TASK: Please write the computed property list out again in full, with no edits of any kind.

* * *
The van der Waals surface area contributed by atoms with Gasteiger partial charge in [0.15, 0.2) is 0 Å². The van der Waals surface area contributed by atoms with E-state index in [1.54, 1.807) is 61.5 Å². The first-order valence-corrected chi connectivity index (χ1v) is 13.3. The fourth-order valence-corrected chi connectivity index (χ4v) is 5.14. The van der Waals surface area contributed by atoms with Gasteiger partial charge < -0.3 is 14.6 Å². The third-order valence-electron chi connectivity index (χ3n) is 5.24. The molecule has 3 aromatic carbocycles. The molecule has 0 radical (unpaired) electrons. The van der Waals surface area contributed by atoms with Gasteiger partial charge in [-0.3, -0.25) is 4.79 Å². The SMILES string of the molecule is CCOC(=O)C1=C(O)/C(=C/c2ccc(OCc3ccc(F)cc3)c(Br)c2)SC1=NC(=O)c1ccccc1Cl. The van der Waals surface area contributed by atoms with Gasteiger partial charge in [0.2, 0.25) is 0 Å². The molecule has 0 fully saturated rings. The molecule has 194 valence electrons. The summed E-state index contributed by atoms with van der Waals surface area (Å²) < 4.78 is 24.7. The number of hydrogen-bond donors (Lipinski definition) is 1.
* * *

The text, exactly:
The van der Waals surface area contributed by atoms with Gasteiger partial charge in [0.15, 0.2) is 0 Å². The van der Waals surface area contributed by atoms with E-state index in [1.54, 1.807) is 61.5 Å². The first-order valence-corrected chi connectivity index (χ1v) is 13.3. The fourth-order valence-corrected chi connectivity index (χ4v) is 5.14. The van der Waals surface area contributed by atoms with Gasteiger partial charge < -0.3 is 14.6 Å². The third-order valence-electron chi connectivity index (χ3n) is 5.24. The molecule has 3 aromatic carbocycles. The molecule has 0 radical (unpaired) electrons. The van der Waals surface area contributed by atoms with Gasteiger partial charge in [-0.3, -0.25) is 4.79 Å². The SMILES string of the molecule is CCOC(=O)C1=C(O)/C(=C/c2ccc(OCc3ccc(F)cc3)c(Br)c2)SC1=NC(=O)c1ccccc1Cl. The van der Waals surface area contributed by atoms with Gasteiger partial charge in [0.2, 0.25) is 0 Å². The molecule has 0 fully saturated rings. The molecule has 194 valence electrons. The summed E-state index contributed by atoms with van der Waals surface area (Å²) < 4.78 is 24.7. The number of hydrogen-bond donors (Lipinski definition) is 1.